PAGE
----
One of the interesting differences between, say, American, Canadian or UK politicians is that the former stick American or Canadian into just about every paragraph whereas over here we never needed to. The reason being that our colonial cousins were trying to form a 'nation' out of disparate peoples. In the UK 'we' knew who 'we' were.

That was fine for our cousins in the 19th and early 20th centuries where immigrants arrived to 'live the dream' and often changed their names and mother tongues to follow that dream. The 'dream' is now failing and increasingly Hispanics in the US see themselves as 'spanish' and see no reason to adapt. Similarly odd sects like the Amish were easily accommodated and to some extent adapted but now much larger numbers of Muslims see no reason to adapt in dress, language or belief as they, after all, are 'right'.

Foolishly, a hundred years too late, Europe has adopted the US model but times have changed. Improved communications means that the exiled diaspora no longer has to adapt to survive but instead can be parasitic on the host community.

In part the drive for Scottish independence is driven by the realisation that its pedigree is under threat. However the referendum is too late and the franchise mis-directed; people of Scots birth and heritage living just miles over the border will be excluded and 'new Scots' be they from Pakistan or Poland will be included.

As part of the Union, Scotland and its peoples were recognised by the other members of the Union and the reverse applied. First the EU came for the Scots and nobody stood up. Then it will come for the Welsh and nobody will stand up. Then finally it will come for the English 'regions' and it will be too late. Scotland will have its district council putting the local edge on the EU diktat. There will be no Scottish, Welsh, Irish or English people, just citizens of the EU state temporarily residing in the northernmost district of the 'British' Isles. Enjoy your freedom and culture while you can.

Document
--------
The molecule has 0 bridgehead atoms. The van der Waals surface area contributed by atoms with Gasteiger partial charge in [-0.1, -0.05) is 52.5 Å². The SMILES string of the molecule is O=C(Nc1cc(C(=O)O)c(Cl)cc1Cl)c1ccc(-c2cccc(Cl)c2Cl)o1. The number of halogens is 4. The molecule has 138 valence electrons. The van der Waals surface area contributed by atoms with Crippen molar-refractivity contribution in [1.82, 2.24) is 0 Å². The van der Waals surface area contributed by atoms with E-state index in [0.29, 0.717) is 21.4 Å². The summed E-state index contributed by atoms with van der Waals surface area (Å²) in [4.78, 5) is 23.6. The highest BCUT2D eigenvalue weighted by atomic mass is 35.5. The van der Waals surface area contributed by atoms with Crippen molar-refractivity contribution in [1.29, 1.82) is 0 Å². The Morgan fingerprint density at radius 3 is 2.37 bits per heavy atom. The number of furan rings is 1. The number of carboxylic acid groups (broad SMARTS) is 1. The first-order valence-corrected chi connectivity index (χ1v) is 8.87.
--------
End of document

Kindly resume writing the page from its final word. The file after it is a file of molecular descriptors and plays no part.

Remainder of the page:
Anonymous said...

You put a somewhat Scottish slant on the politicians use of 'British/Britishness'
The words Scotland/Scottish are frequently used by Westminster. The words you never hear are England/English. For if politicians use those words they acknowledge the political existence of England. And that would never do!
Listen to Gove wittering on about education 'in our country, this country' His portfolio is Englands education. He wants those listening to think it's UK education.
This goes on with all politicians when referring to policies devolved away from Westminster.
There are four countries in the Westminster politicians UK. Scotland, Wales, N.Ireland and Britain.

RMcGeddon said...

quiet man...your passport says 'EUROPEAN UNION' at the top. Before saying UK etc below. You're an EU citizen before you're British. According to your passport.

Team GB came about 36th in 1996. I don't remember much about how great GB was then.

I think the BBC plan to largely ignore the Commonwealth Games despite sending hundreds to cover the games in Delhi.
I think there's going to be a year of celebrating Britain in WW1. Weird.

Clarinda said...

Please correct me if I'm wrong - my 'research' is somewhat superficial - but I gather that altering the franchise to allow those whose country of birth is Scotland but who work elsewhere in the UK not to have the right to vote in the 2014 Referendum has been dictated by Westminster not Holyrood. It was considered too complicated to arrange. However it is entirely in the power of Holyrood to grant the franchise -details yet to be finalised - for resident 16/17 year olds. Judging by the articlate and measured young man, Andrew Dean, from the Scottish Youth Parliament, if he reflects even a quarter of the quality of the political insight of our future generation who wish to exercise their right to vote - we have little to worry about.